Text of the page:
Server Fault is a question and answer site for system and network administrators. Join them; it only takes a minute:

Sign up
Here's how it works:
  1. Anybody can ask a question
  2. Anybody can answer
  3. The best answers are voted up and rise to the top

I have a windows server 2008 (dc now called server1) and a windows server 2003 (files now called server2).

The previous DC crashed and I created a new one (server1), same domain name, same hostname. The profiles share is located on server2. I removed the old domain from server2, did a reboot, add it to the new domain, and did a final reboot.

But I can't access the filesever from server1 at all. I get the error

\\server2\profiles is not accessible. You might not have tpermission to use this network resource. Contact the administrator of this server to find out if you have access permissions. This Server's clock is not synchronized with the primary domain controller's clock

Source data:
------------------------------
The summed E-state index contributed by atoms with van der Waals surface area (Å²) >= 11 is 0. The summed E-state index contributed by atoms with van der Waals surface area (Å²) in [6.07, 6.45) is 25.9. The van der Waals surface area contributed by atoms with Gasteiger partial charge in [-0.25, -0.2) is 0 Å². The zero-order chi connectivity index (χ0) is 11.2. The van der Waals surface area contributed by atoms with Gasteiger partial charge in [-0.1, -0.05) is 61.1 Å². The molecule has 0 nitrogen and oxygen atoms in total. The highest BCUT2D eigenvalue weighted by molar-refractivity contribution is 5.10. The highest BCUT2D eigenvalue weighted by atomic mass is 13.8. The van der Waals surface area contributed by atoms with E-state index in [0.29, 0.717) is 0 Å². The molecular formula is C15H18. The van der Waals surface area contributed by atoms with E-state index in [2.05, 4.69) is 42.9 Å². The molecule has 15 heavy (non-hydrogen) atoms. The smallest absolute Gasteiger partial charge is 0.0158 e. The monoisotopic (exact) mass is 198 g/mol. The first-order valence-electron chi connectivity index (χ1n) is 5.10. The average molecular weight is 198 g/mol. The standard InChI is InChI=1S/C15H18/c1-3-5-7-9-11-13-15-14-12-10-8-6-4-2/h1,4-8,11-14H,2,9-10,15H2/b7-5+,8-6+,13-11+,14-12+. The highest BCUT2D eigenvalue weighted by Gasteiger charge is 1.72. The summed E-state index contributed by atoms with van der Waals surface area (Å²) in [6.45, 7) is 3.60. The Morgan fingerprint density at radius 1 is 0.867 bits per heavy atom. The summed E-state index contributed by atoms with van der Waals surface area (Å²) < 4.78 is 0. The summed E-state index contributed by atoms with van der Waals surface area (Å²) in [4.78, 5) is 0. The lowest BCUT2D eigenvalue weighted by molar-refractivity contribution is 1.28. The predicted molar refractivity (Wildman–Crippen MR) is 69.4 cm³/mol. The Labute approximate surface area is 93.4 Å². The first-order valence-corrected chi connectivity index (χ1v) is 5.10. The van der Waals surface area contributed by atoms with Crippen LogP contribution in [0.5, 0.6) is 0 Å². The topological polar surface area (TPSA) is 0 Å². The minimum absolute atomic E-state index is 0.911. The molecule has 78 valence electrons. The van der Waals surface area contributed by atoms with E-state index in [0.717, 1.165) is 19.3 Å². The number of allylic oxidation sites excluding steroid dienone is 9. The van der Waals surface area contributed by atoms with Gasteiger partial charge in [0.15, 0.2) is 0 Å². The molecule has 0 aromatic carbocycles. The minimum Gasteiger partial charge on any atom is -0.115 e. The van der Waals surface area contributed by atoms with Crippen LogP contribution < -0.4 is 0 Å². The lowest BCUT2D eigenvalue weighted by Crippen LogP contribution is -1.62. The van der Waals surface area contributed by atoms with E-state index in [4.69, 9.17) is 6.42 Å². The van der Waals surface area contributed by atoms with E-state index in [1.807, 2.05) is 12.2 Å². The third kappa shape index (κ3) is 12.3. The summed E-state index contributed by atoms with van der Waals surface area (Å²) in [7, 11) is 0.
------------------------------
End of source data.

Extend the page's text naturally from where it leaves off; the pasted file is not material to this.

when I try to acces it from the network screen or when I type the \server2\profileshare address.

When I remove the server2 from the domain, then I can access the shares from out server1..

share|improve this question
up vote 2 down vote accepted

Have you actually read the message and checked that the clocks are in sync? Machines on a Windows domain have to be within a certain tolerance of each other (5 minutes from memory but I'm not 100% sure) otherwise the Kerberos process which underpins Active Directory assumes that something dodgy is going off and bars connections.

As a starting point make sure both machines times are synced (use one of the NTP pool addresses if unsure) and make sure the timezones are set correctly on both machines. They don't actually have to be synced to each other, but they do both have to be within the 5 minute window so if you sync them to an external source, sync them to the same one.

share|improve this answer
OMG... What a noob mistake. :S Thx man! – Sven van Zoelen Oct 13 '11 at 23:19

Your Answer


By posting your answer, you agree to the privacy policy and terms of service.

Not the answer you're looking for? Browse other questions tagged or ask your own question.